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Rep. McEachin remains hospitalized following surgery

Rep.  A. Donald McEachin (D-Va.)  speaks in Richmond in June.
Rep. A. Donald McEachin (D-Va.) speaks in Richmond in June. (Julia Rendleman/for The Washington Post)

Rep. A. Donald McEachin (D-Va.) is in the hospital recovering from two surgeries to address a condition that is not considered to be life-threatening, his spokeswoman said.

The two-term congressman from the Richmond area missed more than a dozen votes this week, including ones to ban offshore oil and gas drilling, which is one of his top priorities.

“The Congressman is currently recovering from surgery and subsequently has had to miss votes,” his spokeswoman, Ariana Valderrama, said in a statement.

“He is eager to return to Washington, D.C. and remains in constant contact with his staff for legislative and district updates.”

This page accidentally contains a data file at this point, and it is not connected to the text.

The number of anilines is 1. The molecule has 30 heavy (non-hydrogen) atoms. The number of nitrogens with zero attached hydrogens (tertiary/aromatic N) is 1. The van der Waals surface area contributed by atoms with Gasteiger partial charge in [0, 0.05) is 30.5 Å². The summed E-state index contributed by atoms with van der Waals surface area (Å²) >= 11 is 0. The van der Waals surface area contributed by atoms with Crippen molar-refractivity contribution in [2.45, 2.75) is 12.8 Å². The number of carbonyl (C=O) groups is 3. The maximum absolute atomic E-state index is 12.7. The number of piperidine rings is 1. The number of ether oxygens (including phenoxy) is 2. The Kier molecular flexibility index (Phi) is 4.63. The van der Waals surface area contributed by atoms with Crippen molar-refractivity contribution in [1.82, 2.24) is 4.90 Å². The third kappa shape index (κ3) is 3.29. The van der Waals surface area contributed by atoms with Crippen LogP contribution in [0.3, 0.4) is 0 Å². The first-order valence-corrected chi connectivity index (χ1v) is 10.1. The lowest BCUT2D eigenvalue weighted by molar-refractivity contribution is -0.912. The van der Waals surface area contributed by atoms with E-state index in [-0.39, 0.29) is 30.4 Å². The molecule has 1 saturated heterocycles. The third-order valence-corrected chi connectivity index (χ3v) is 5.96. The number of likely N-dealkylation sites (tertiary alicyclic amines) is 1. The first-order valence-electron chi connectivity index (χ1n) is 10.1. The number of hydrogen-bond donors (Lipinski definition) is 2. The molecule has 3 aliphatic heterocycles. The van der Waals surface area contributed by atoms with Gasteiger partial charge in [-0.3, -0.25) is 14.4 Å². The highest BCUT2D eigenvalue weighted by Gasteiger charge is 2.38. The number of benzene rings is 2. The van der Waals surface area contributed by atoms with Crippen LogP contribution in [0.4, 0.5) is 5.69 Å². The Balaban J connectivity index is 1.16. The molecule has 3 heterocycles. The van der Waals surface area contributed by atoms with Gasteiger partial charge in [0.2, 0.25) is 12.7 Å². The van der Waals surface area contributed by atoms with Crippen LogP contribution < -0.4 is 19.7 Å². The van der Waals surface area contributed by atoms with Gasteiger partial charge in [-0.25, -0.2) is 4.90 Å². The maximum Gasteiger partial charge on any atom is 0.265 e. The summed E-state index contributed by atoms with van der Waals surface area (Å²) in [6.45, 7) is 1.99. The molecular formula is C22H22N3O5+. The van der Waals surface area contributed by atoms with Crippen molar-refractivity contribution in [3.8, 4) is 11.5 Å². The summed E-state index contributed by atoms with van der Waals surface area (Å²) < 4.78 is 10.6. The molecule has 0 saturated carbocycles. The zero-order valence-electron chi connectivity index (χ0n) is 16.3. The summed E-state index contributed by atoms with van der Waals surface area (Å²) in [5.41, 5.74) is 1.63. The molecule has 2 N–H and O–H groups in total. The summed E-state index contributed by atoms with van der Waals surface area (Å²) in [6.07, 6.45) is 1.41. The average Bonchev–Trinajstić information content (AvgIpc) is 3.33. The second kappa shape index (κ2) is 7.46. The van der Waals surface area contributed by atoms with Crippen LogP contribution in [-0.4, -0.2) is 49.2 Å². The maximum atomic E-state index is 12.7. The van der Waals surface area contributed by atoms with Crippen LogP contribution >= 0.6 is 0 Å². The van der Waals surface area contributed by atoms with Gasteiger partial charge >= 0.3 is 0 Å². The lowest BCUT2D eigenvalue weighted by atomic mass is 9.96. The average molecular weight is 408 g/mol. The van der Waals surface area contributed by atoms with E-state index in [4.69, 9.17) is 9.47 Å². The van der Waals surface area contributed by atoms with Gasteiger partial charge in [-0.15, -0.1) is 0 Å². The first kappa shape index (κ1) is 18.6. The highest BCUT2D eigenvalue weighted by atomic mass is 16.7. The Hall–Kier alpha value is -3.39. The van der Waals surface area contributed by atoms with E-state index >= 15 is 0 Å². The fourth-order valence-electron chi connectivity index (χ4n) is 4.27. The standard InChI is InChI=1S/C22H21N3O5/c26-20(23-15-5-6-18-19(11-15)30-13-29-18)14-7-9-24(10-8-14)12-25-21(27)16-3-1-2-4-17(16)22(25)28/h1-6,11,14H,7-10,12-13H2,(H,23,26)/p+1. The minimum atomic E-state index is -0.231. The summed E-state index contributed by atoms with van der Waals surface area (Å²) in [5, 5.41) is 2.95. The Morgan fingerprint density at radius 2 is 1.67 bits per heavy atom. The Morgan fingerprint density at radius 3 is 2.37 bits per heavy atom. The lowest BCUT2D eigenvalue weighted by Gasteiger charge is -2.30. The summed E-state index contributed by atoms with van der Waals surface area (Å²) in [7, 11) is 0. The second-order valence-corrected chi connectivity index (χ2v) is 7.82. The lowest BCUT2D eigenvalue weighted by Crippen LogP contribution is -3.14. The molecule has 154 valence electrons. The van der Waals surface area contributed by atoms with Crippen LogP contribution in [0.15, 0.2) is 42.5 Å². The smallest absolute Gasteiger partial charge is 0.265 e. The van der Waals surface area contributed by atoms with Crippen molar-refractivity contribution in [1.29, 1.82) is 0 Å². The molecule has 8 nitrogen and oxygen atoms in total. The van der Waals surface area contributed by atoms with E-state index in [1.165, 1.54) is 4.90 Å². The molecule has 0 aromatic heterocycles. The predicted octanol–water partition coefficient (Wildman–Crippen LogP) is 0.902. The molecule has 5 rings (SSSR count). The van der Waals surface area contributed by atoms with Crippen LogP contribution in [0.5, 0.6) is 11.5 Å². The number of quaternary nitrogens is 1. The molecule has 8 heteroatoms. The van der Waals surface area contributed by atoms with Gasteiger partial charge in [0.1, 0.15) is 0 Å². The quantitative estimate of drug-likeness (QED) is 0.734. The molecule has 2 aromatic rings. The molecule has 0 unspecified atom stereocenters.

She declined to explain the purpose of the surgeries, which she said took place on Aug. 15 and Aug. 29. He did not return to Washington with fellow lawmakers on Monday at the end of the August recess.

McEachin, 57, an attorney and former state senator, has been hounded for years by health problems related to a 2014 bout with rectal cancer.

In 2018, he attributed a dramatic weight loss to complications from his cancer treatment and walking miles around the Capitol every week.

He said he had developed a fistula, which his doctor described to the Richmond Times-Dispatch as “an abnormal connection between the bladder and colon.”

He was also hospitalized in April because of a blood clot.

Tiny office, minority party and little power? It’s all terrific to Va. representative-elect

Despite his absence, McEachin’s staff on Wednesday introduced legislation to expand solar energy access to low-income families, the first bill from the United for Climate and Environmental Justice Task Force that he co-founded.

The third-ever African American to represent Virginia in the U.S. House, McEachin was elected in 2016, from a district that runs from Richmond and its suburbs south to rural counties along the North Carolina border. He served in the Virginia House of Delegates and in the state Senate before getting elected to Congress.

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